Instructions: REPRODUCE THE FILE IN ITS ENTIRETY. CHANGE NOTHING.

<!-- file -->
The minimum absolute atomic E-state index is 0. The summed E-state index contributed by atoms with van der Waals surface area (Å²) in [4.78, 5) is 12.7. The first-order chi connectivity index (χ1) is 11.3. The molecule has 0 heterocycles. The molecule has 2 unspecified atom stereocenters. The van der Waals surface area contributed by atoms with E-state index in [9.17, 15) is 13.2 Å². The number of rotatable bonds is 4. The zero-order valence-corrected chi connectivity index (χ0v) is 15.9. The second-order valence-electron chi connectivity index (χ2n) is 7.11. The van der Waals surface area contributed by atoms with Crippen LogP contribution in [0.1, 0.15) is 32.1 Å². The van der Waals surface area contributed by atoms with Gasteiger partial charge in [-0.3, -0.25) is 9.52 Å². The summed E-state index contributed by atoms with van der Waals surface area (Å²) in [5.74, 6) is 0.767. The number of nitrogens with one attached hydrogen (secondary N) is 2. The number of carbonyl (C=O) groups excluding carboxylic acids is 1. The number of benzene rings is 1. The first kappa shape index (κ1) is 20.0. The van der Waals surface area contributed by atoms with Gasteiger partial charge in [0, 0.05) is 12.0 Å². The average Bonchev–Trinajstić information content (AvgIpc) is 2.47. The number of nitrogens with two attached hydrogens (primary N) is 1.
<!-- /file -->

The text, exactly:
The minimum absolute atomic E-state index is 0. The summed E-state index contributed by atoms with van der Waals surface area (Å²) in [4.78, 5) is 12.7. The first-order chi connectivity index (χ1) is 11.3. The molecule has 0 heterocycles. The molecule has 2 unspecified atom stereocenters. The van der Waals surface area contributed by atoms with E-state index in [9.17, 15) is 13.2 Å². The number of rotatable bonds is 4. The zero-order valence-corrected chi connectivity index (χ0v) is 15.9. The second-order valence-electron chi connectivity index (χ2n) is 7.11. The van der Waals surface area contributed by atoms with Crippen LogP contribution in [0.1, 0.15) is 32.1 Å². The van der Waals surface area contributed by atoms with Gasteiger partial charge in [-0.3, -0.25) is 9.52 Å². The summed E-state index contributed by atoms with van der Waals surface area (Å²) in [5.74, 6) is 0.767. The number of nitrogens with one attached hydrogen (secondary N) is 2. The number of carbonyl (C=O) groups excluding carboxylic acids is 1. The number of benzene rings is 1. The first kappa shape index (κ1) is 20.0. The van der Waals surface area contributed by atoms with Gasteiger partial charge in [0, 0.05) is 12.0 Å². The average Bonchev–Trinajstić information content (AvgIpc) is 2.47. The number of nitrogens with two attached hydrogens (primary N) is 1.